Feeding hummingbirds can bring great entertainment and joy to a birder's yard, but it is critical that birders not put hummingbirds at risk with the food they offer.
Because hummingbird nectar is clear, it is easy to assume it is always fresh and nutritious for birds, when in fact it can spoil just as easily as any other birdseed, suet, or other foods. So how can you tell if hummingbird nectar is bad and needs replacing?
The Dangers of Bad Nectar
Nectar is a simple mixture of sugar and water, but when it spoils, it becomes something different. As the sugars break down into other carbohydrates, they are less nutritious for hummingbirds, and less easily digestible.
Mold, fungus, and bacteria, all of which can be dangerous to hummingbirds, will grow in fermenting nectar. Furthermore, the strong odor of spoiled nectar can attract pests such as insects, rats, raccoons, or even bears, all of which can pose a nuisance or threat to both birds and birders.
When nectar goes bad it can also thicken and crystallize, which can coat the bills and feathers of feeding birds or clog feeding ports so it is more difficult for birds to sip. Fresh nectar, however, will not be a health hazard to hungry birds and will flow freely through feeders so birds can eat more easily.
Signs of Spoilage
Fresh, clean nectar will be clear and transparent, looking just like clean water. Keeping your nectar dye-free will help tell if it has spoiled. Spoiled, rancid nectar, on the other hand, can show many different indications that the sweet treat is no longer suitable to feed birds. Bad nectar may have:
- Cloudy or milky discoloration, including black or white floating specks or string-like structures
- A strong, pervasive odor that could smell overly sweet, sour, or moldy
- Mold or fungus growing inside the feeder reservoir or around the feeding ports
- Floating or drowned insects inside the nectar reservoir or stuck around the feeding ports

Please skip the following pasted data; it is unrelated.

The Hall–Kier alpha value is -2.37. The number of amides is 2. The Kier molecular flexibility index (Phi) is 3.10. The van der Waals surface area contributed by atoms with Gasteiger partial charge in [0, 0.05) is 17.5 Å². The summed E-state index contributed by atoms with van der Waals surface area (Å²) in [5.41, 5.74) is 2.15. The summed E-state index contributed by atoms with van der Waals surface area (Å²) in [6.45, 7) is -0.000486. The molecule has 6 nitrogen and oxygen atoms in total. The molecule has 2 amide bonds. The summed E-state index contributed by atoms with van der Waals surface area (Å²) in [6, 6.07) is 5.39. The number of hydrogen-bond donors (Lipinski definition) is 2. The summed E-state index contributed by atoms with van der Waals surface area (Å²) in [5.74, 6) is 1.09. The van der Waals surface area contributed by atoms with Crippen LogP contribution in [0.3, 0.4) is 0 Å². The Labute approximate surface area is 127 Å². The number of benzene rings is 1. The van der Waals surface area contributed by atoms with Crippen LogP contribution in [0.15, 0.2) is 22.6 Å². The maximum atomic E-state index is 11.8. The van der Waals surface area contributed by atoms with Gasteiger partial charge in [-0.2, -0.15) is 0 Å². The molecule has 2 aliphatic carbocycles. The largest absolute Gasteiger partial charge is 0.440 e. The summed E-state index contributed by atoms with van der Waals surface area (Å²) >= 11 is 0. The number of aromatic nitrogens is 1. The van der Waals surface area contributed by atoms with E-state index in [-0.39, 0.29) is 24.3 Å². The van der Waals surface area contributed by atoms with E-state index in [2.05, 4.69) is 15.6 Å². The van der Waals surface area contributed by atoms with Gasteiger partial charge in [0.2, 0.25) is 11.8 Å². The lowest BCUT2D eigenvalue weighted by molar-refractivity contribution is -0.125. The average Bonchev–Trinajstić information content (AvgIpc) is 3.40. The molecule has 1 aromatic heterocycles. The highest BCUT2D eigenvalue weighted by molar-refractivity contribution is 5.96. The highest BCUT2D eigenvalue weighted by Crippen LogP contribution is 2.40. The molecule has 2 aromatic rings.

- Sticky or crystallized residue around the feeding ports, particularly for upside-down feeders
One of the best indications that nectar has gone bad is that hummingbirds will no longer drink it. While birds may resort to sipping on spoiled nectar if other food sources are absent and they are desperate for a meal, most hummingbirds prefer to avoid bad nectar. If no hummingbirds are visiting a feeder, it is best to check the nectar for freshness and replace it if needed.
Keeping Nectar Fresh
All nectar will gradually spoil as the sugar solution naturally breaks down over time. There are steps you can take to keep it fresh and healthy for hummingbirds for a little while longer. This will ensure less nectar is wasted and no birds are endangered by spoiled nectar.
- Use smaller hummingbird feeders that use less nectar. This will ensure more nectar is drunk before it has a chance to ferment. These feeders will need more frequent refills, but the smaller quantities of nectar are less likely to ferment before they are used.
- Make nectar in smaller quantities and only make as much as is needed to refill feeders. If larger quantities are made, store leftover, unused nectar in the refrigerator for up to 7-10 days to keep it fresh before use.
- Position hummingbird feeders in cooler, shaded areas out of direct afternoon sunlight, when the day's heat is more likely to promote faster fermentation and spoilage. Morning sun is cooler, but avoid full sunlight during the hottest part of the day.
- Clean and sterilize nectar feeders with every refill to avoid any immediate contamination that would start fermentation right away. Be sure to clean all small nooks and creases of a feeder, because even a small amount of leftover debris can contaminate a new batch of nectar.
To keep nectar at its very freshest, it is best to use every technique possible. The more ways birders try to keep their nectar from spoiling, the longer the nectar will last and the better it will be for birds. Even with every precaution, however, hummingbird nectar will eventually ferment.
Consider Natural Sources
There is a way to offer hummingbirds fresh, delicious nectar without worrying about any spoilage. Natural nectar sources such as nectar-rich flowers only produce tiny amounts of nectar, which is drunk or evaporates before it has the chance to go bad. Flowers then naturally replenish and refill their nectar reservoirs so there is always fresh nectar for hummingbirds to drink. Plan a hummingbird garden filled with nutritious, colorful blooms and every hummingbird that visits will have plenty of fresh, clean nectar to enjoy.
Understanding how hummingbird nectar goes bad and why fermenting nectar can be dangerous is essential for birders to be sure they are offering hummingbirds only fresh, healthy nectar.